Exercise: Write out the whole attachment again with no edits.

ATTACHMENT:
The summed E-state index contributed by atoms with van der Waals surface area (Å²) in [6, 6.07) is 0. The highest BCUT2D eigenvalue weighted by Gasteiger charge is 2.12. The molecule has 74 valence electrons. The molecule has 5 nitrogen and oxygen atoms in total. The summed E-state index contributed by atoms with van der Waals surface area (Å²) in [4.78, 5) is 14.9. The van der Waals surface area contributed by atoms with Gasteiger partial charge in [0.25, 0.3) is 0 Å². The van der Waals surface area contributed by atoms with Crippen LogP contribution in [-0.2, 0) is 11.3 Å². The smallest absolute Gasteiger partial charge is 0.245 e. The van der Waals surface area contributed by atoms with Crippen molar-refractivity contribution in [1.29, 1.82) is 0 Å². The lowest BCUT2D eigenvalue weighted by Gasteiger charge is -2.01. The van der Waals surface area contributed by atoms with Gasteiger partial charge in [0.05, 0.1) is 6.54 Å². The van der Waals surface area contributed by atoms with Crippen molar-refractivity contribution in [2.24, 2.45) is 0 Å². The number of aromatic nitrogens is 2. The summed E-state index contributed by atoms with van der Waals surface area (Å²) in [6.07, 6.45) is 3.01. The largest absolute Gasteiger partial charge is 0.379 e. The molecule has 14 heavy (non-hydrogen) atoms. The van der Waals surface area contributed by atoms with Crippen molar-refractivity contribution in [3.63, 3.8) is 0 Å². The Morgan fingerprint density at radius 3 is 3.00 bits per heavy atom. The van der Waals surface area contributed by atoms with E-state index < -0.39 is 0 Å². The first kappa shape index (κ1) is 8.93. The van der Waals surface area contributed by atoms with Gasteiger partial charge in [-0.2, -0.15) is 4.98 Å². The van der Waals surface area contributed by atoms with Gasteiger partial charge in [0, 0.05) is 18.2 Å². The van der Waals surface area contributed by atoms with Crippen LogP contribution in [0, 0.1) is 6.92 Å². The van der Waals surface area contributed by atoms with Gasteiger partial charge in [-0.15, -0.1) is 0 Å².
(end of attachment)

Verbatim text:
The summed E-state index contributed by atoms with van der Waals surface area (Å²) in [6, 6.07) is 0. The highest BCUT2D eigenvalue weighted by Gasteiger charge is 2.12. The molecule has 74 valence electrons. The molecule has 5 nitrogen and oxygen atoms in total. The summed E-state index contributed by atoms with van der Waals surface area (Å²) in [4.78, 5) is 14.9. The van der Waals surface area contributed by atoms with Gasteiger partial charge in [0.25, 0.3) is 0 Å². The van der Waals surface area contributed by atoms with Crippen LogP contribution in [-0.2, 0) is 11.3 Å². The smallest absolute Gasteiger partial charge is 0.245 e. The van der Waals surface area contributed by atoms with Crippen molar-refractivity contribution in [1.29, 1.82) is 0 Å². The lowest BCUT2D eigenvalue weighted by Gasteiger charge is -2.01. The van der Waals surface area contributed by atoms with Gasteiger partial charge in [0.05, 0.1) is 6.54 Å². The van der Waals surface area contributed by atoms with Crippen molar-refractivity contribution in [2.24, 2.45) is 0 Å². The number of aromatic nitrogens is 2. The summed E-state index contributed by atoms with van der Waals surface area (Å²) in [6.07, 6.45) is 3.01. The largest absolute Gasteiger partial charge is 0.379 e. The molecule has 14 heavy (non-hydrogen) atoms. The van der Waals surface area contributed by atoms with Crippen molar-refractivity contribution in [3.63, 3.8) is 0 Å². The Morgan fingerprint density at radius 3 is 3.00 bits per heavy atom. The van der Waals surface area contributed by atoms with E-state index < -0.39 is 0 Å². The first kappa shape index (κ1) is 8.93. The van der Waals surface area contributed by atoms with Gasteiger partial charge in [-0.2, -0.15) is 4.98 Å². The van der Waals surface area contributed by atoms with Gasteiger partial charge in [0, 0.05) is 18.2 Å². The van der Waals surface area contributed by atoms with Crippen LogP contribution in [0, 0.1) is 6.92 Å². The van der Waals surface area contributed by atoms with Gasteiger partial charge in [-0.15, -0.1) is 0 Å².